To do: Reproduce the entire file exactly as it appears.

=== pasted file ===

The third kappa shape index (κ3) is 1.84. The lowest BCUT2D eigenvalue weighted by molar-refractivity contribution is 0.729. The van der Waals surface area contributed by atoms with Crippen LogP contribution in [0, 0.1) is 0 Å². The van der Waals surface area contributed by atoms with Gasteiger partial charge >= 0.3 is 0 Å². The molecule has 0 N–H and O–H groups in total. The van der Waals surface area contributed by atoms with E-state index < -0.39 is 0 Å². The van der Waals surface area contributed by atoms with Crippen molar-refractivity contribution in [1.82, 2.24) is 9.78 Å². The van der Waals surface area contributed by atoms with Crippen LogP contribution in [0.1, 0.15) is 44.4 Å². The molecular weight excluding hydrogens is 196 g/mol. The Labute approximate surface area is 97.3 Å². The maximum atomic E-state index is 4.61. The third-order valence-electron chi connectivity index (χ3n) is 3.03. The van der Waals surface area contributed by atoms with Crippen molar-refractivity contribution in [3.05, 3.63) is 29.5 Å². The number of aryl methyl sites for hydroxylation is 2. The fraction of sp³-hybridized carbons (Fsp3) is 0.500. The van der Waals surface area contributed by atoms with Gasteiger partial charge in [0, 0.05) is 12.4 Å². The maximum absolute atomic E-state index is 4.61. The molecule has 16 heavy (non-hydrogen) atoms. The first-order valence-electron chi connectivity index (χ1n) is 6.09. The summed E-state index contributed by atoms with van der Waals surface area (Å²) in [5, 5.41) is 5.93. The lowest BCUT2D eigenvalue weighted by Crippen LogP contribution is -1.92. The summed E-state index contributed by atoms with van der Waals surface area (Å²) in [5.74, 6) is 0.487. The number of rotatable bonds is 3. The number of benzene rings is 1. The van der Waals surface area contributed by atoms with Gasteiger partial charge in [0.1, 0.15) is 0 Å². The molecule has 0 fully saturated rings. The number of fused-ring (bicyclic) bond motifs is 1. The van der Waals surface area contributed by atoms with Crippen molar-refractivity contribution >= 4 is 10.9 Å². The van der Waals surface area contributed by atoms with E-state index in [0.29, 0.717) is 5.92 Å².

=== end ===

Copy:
The third kappa shape index (κ3) is 1.84. The lowest BCUT2D eigenvalue weighted by molar-refractivity contribution is 0.729. The van der Waals surface area contributed by atoms with Crippen LogP contribution in [0, 0.1) is 0 Å². The van der Waals surface area contributed by atoms with Gasteiger partial charge >= 0.3 is 0 Å². The molecule has 0 N–H and O–H groups in total. The van der Waals surface area contributed by atoms with E-state index < -0.39 is 0 Å². The van der Waals surface area contributed by atoms with Crippen molar-refractivity contribution in [1.82, 2.24) is 9.78 Å². The van der Waals surface area contributed by atoms with Crippen LogP contribution in [0.1, 0.15) is 44.4 Å². The molecular weight excluding hydrogens is 196 g/mol. The Labute approximate surface area is 97.3 Å². The maximum atomic E-state index is 4.61. The third-order valence-electron chi connectivity index (χ3n) is 3.03. The van der Waals surface area contributed by atoms with Crippen molar-refractivity contribution in [3.05, 3.63) is 29.5 Å². The number of aryl methyl sites for hydroxylation is 2. The fraction of sp³-hybridized carbons (Fsp3) is 0.500. The van der Waals surface area contributed by atoms with Gasteiger partial charge in [0, 0.05) is 12.4 Å². The maximum absolute atomic E-state index is 4.61. The molecule has 16 heavy (non-hydrogen) atoms. The first-order valence-electron chi connectivity index (χ1n) is 6.09. The summed E-state index contributed by atoms with van der Waals surface area (Å²) in [5, 5.41) is 5.93. The lowest BCUT2D eigenvalue weighted by Crippen LogP contribution is -1.92. The summed E-state index contributed by atoms with van der Waals surface area (Å²) in [5.74, 6) is 0.487. The number of rotatable bonds is 3. The number of benzene rings is 1. The van der Waals surface area contributed by atoms with Gasteiger partial charge in [0.1, 0.15) is 0 Å². The molecule has 0 fully saturated rings. The number of fused-ring (bicyclic) bond motifs is 1. The van der Waals surface area contributed by atoms with Crippen molar-refractivity contribution >= 4 is 10.9 Å². The van der Waals surface area contributed by atoms with E-state index in [0.29, 0.717) is 5.92 Å².